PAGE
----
Home » News

The road to nowhere

[The Sunday Leader.lk, Sunday, 1 November 2009 11:09 No Comment]

At least 150,000 people still languish in IDP camps Not long ago the government pledged to resettle all the IDPs in the north and east within 180 days. To rebuild the lives of hundreds of thousands of people is no easy feat. Yet now the government is faced with the daunting task of doing just that. And while this is undoubtedly delicate and time-consuming, the government is faced with some pressure to accelerate the process. So perhaps it may come as no surprise that even within the government, there are conflicting reports on the total number of resettled people.

Minister of Resettlement and Disaster Relief Services Rishad Bathiudeen said that 79,282 people had been successfully resettled. Of these 61,688 were released for medical reasons. 328 were wounded, 6,379 were otherwise disabled or mentally handicapped, 7,071 were elderly, eight were foreign passport holders, 377 were released to elderly people’s homes, 634 to children’s homes, and 1,895 were pregnant women. “Progress is good,” Bathiudeen said of the resettlement process. Bathiudeen added that around 170,000 people were still in camps, waiting to return to their home villages.

Accelerated resettlement programme

However an estimated 85,000 people had been resettled in their places of origin under an accelerated programme as of October 30, according to Secretary to the Presidential Task Force for Resettlement, Development and Security, S.B Divaratne.

Divaratne said that the government hoped to resettle a further 12,095 families, or 42,685 people in four districts; Vavuniya, Mannar, Killinochchi and Mullaitivu by November 2.

Divaratne observed that a further 150,000 people still languished in temporary IDP camps. Though the difference in number is only slight, the conflicting figures are worrying.

Both parties concurred that it was demining that was slowing down the resettlement process. Bathiudeen said there were 24 demining machines employed, and added that around 1000 personnel were being trained in the demining process a month. “We are planning to increase this number to 2000 people,” Bathiudeen added. He went on to say that if demining was expedited, more people would be able to be immediately resettled.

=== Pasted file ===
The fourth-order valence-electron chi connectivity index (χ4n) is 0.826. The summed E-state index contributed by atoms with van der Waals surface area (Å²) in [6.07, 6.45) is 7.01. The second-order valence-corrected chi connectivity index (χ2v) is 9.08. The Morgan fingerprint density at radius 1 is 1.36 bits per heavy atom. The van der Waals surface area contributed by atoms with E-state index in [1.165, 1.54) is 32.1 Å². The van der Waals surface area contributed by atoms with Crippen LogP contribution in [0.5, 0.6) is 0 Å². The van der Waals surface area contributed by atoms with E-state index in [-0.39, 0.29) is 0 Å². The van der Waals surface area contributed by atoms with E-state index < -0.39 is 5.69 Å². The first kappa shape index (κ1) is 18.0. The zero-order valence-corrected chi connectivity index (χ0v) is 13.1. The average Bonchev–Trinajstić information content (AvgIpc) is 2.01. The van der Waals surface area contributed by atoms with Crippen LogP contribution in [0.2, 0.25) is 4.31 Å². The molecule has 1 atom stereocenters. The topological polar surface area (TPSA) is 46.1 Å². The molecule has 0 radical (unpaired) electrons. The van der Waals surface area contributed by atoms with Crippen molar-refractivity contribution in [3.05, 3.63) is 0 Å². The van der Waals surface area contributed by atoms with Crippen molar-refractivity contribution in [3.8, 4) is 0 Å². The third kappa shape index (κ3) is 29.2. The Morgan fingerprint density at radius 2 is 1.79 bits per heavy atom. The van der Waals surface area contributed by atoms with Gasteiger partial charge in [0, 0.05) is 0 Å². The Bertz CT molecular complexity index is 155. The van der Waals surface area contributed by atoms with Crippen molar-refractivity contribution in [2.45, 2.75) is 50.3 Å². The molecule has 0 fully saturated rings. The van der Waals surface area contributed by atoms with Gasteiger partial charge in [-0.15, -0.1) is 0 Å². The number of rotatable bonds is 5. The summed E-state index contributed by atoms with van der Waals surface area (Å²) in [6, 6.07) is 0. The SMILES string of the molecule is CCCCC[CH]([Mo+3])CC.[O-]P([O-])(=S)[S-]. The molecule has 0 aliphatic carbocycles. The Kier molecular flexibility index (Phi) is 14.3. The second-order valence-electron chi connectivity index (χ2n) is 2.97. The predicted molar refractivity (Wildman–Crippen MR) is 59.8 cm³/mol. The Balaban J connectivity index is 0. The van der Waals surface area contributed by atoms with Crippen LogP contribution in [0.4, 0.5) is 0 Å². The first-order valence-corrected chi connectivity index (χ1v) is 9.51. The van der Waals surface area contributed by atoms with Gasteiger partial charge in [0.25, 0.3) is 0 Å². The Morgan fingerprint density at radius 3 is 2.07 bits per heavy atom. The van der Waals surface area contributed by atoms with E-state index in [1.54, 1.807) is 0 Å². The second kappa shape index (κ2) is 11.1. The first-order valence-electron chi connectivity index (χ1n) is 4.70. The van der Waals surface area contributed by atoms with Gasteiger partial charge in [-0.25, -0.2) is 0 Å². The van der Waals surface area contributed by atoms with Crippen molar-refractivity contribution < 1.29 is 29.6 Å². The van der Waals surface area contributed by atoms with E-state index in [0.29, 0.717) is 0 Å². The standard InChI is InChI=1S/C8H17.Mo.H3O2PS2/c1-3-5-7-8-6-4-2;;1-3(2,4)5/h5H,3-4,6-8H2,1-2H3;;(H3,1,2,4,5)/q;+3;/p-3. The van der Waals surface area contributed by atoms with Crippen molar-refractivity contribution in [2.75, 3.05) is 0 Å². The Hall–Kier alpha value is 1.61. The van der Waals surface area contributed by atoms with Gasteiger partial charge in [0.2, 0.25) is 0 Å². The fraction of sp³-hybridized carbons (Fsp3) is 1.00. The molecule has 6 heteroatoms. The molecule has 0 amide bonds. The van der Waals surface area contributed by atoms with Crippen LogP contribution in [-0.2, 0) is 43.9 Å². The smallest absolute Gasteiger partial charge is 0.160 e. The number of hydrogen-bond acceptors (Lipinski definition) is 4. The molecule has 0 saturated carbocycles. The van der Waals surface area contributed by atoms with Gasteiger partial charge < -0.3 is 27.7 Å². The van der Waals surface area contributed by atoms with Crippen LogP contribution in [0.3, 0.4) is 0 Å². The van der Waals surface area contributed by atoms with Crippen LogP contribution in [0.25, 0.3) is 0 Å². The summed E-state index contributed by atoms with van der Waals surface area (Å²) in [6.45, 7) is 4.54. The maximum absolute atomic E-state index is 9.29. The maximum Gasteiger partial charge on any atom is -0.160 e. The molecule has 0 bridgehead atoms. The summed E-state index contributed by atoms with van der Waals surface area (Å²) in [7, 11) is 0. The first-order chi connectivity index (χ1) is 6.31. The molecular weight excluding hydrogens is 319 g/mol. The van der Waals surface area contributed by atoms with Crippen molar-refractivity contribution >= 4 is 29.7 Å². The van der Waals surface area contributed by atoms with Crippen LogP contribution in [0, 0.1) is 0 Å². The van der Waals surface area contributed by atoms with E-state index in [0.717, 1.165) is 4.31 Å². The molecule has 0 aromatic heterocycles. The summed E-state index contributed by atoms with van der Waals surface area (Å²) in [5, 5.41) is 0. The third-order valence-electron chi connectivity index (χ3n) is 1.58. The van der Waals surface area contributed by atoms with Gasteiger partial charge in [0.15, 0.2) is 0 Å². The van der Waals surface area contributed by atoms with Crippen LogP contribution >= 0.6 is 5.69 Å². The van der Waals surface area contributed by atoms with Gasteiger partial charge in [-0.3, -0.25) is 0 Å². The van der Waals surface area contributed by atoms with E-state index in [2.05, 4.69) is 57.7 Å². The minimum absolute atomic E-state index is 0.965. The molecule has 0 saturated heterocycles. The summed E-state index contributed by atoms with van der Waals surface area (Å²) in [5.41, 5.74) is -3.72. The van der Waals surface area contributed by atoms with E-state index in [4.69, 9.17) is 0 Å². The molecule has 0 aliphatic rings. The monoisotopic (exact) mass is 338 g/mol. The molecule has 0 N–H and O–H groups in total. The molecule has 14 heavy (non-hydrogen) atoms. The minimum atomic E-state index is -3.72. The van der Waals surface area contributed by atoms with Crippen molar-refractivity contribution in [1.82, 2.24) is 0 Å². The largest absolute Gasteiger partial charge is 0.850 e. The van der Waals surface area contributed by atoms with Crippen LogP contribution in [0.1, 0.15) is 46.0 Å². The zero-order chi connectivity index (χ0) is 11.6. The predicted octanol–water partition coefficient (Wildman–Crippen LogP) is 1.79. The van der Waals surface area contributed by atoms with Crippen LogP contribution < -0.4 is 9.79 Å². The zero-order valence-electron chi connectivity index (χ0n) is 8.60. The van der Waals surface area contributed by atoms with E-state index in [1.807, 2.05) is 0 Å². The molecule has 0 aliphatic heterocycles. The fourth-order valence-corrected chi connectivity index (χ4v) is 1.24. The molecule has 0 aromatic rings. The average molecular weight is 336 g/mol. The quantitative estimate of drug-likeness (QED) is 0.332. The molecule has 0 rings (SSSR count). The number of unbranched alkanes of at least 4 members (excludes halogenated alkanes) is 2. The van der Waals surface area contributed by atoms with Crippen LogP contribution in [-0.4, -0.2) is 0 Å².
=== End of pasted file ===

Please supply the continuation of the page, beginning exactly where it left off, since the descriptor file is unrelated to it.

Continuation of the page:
Other concerns

Other concerns were the onset of the rainy season, which slowed down the resettlement process further, according to Divaratne. As for foreign aid, Divaratne said that the UN agencies, as well as the FAO had pledged their support. However it seems the government does not want to depend too much on international agencies.

“We are not depending much on INGOs for aid,” Divaratne observed.

Divaratne said that the returnees would not be returning to their home villages empty-handed. Families would each be given two weeks dry rations, and this facility would be extended for six months. Distribution would be undertaken by village cooperative retail outlets. The government of India had donated kitchen utensils and agricultural implements to the IDPs while they were still in the camps, Divaratne said. Each family would receive 12-15 roofing sheets, as according to field reports, most houses had escaped destruction in the conflict. However many dwellings had missing roofs, windows and doors.

The government has made a request to India to provide another 1.1 million roofing sheets as there would be an inevitable shortfall.

The UNHCR has provided IDPs with a “return kit” containing non food items such as mosquito nets, bedding and sanitary items.

Entitlements of families

Resettled families were also entitled to housing assistance, Divaratne revealed. Each family receives Rs. 25,000, Rs. 5,000 of which would be given to families immediately, in cash. The rest would be in a Bank of Ceylon account, Divaratne said. The UNHCR has agreed to assist the Bank of Ceylon in this endeavour. Farmers will receive a subsidy for fertiliser from the Ministry of Agriculture. In addition, a request has been made for land preparation for  8,600 abandoned paddy fields in five districts, costing an estimated Rs. 34.7 million. In addition to this, families will receive an additional Rs. 4000 per acre for cultivation.

Meanwhile, China and India are assisting with road development, Divaratne said.  He surmised that repairs on the A9 and A32 roads to Jaffna would be completed within a month. “Renovation of schools, hospitals, clinics and cooperatives is a priority,” Divaratne said.

[Full Coverage]

(For updates you can share with your friends, follow TNN on Facebook, Twitter and Google+)

Comments are closed.